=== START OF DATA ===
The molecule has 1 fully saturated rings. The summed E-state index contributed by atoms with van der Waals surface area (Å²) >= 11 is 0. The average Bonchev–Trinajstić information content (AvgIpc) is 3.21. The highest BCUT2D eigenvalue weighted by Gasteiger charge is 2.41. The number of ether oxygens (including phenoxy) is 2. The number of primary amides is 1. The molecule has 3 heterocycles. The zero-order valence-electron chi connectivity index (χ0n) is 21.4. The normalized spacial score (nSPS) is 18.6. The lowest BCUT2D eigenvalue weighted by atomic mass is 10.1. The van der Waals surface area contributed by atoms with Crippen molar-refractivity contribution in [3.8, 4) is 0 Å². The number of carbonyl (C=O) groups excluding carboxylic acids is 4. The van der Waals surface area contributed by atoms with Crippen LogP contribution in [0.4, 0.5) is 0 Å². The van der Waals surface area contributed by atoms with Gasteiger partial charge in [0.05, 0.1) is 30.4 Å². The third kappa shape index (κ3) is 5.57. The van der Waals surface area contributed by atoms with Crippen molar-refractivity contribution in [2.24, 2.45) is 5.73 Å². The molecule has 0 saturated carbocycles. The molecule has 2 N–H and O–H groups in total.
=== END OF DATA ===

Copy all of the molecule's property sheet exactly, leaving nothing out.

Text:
The molecule has 1 fully saturated rings. The summed E-state index contributed by atoms with van der Waals surface area (Å²) >= 11 is 0. The average Bonchev–Trinajstić information content (AvgIpc) is 3.21. The highest BCUT2D eigenvalue weighted by Gasteiger charge is 2.41. The number of ether oxygens (including phenoxy) is 2. The number of primary amides is 1. The molecule has 3 heterocycles. The zero-order valence-electron chi connectivity index (χ0n) is 21.4. The normalized spacial score (nSPS) is 18.6. The lowest BCUT2D eigenvalue weighted by atomic mass is 10.1. The van der Waals surface area contributed by atoms with Crippen molar-refractivity contribution in [3.8, 4) is 0 Å². The number of carbonyl (C=O) groups excluding carboxylic acids is 4. The van der Waals surface area contributed by atoms with Crippen LogP contribution in [0.4, 0.5) is 0 Å². The van der Waals surface area contributed by atoms with Gasteiger partial charge in [0.05, 0.1) is 30.4 Å². The third kappa shape index (κ3) is 5.57. The van der Waals surface area contributed by atoms with Crippen molar-refractivity contribution in [2.24, 2.45) is 5.73 Å². The molecule has 0 saturated carbocycles. The molecule has 2 N–H and O–H groups in total.